Referring to dry-firing, you said, “It would be best if the gun had a couple of pumps in it, so the valve pin doesn’t bounce off its seat.” Are you talking as opposed to 1 pump or 8 pumps? What exactly makes the valve pin bounce off its seat?


    9. Will,

      Yes, that amount of dry-firing should not hurt your Benjamin in the slightest.

      What I meant about the number of pumps was this – if the hammer falls on an empty reservoir, it drives the valve pin down as far as it will go with the maximum force it can develop. The valve pin stops moving when the valve seat contacts its opposite member. If there is no resistance (provided by compressed air) the valve seat will bounce against (the valve seat stop which is not too good. Not immediately damaging but over time not too good.

      If you have one or two pumps in the reservoir, the force with which the pin is driven down is greatly cushioned by the air pressure.


    10. i have a spring Cometa air rifle which seems to me to be a quite sturdy air rifle and i accidently, because i was night shooting, missed the safety, pulled the trigger while the barrel was still in the down position and it closed real fast and snapped shut jarring the gun a lot and sounding awfull. Anyway i have fired it since and i hope that all it did was knacker the zero on my scope, do any of u think that i might have damaged it in any way by doing this …although it seems ok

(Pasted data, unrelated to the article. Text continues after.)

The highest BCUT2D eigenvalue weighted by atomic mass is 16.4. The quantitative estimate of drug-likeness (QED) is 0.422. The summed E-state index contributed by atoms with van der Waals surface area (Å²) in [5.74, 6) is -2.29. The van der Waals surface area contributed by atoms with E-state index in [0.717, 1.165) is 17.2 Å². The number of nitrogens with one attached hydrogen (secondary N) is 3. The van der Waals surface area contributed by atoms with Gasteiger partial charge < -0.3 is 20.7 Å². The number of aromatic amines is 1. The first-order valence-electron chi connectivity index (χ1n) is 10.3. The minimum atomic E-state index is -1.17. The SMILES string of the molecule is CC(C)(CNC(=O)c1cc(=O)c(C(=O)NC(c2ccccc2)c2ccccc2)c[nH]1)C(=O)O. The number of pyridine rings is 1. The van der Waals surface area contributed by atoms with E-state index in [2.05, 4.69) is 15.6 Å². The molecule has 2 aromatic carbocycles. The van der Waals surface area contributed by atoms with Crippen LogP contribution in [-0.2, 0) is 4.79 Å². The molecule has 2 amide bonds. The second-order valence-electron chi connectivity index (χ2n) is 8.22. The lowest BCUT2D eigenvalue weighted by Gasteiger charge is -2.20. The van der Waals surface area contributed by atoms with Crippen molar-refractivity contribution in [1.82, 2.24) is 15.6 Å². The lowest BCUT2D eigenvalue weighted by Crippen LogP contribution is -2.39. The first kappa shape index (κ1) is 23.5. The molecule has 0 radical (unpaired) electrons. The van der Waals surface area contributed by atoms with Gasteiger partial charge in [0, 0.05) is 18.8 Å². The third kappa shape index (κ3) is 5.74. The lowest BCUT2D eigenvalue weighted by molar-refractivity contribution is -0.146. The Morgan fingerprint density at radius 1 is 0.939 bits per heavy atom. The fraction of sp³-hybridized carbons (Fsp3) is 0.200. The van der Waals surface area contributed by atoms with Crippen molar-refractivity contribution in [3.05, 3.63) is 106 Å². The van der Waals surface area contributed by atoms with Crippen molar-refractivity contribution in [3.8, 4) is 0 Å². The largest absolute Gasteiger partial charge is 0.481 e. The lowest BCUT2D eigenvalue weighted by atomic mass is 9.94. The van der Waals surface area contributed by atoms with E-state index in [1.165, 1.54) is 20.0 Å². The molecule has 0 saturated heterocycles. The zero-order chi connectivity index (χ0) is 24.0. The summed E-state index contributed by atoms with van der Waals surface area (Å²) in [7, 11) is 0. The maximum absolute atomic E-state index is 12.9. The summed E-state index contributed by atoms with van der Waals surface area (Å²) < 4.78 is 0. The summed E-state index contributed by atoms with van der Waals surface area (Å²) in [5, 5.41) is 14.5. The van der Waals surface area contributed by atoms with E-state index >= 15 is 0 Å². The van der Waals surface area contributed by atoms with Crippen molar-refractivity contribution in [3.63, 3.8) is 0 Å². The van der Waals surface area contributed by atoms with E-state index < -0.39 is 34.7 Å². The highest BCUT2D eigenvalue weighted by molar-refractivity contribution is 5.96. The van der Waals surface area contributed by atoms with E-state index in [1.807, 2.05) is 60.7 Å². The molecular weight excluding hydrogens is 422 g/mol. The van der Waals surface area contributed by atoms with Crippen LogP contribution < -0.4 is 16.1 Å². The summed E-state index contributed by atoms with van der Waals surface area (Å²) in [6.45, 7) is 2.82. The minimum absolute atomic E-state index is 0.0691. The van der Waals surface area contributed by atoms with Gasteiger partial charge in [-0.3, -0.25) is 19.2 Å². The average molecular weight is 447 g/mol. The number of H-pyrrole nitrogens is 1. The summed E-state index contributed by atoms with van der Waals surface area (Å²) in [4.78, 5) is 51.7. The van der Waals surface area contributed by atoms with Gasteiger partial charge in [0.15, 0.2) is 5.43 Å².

11. Cometa,

      What you did usually bends the barrel at the base block. It can be straightened by a knowledgeable person if it is bent.

      You also need to check your stock mounting screws, as this mishap often cracks a stock at the screw holes or pulls the screws through the screw holes.

      As for the scope, if it’s a good airgun scope it’s probably fine.


    12. thanx for the reply , looks fine the barrel is very thick and wouldnt bend easily , the screws are ok too and the guns stock is fine , i think this is probably because it is camoflauged composite instead of wood, i was lucky but a warning dont put your fingers near it lol…. i reckon it would easily take em off if they were caught doing this…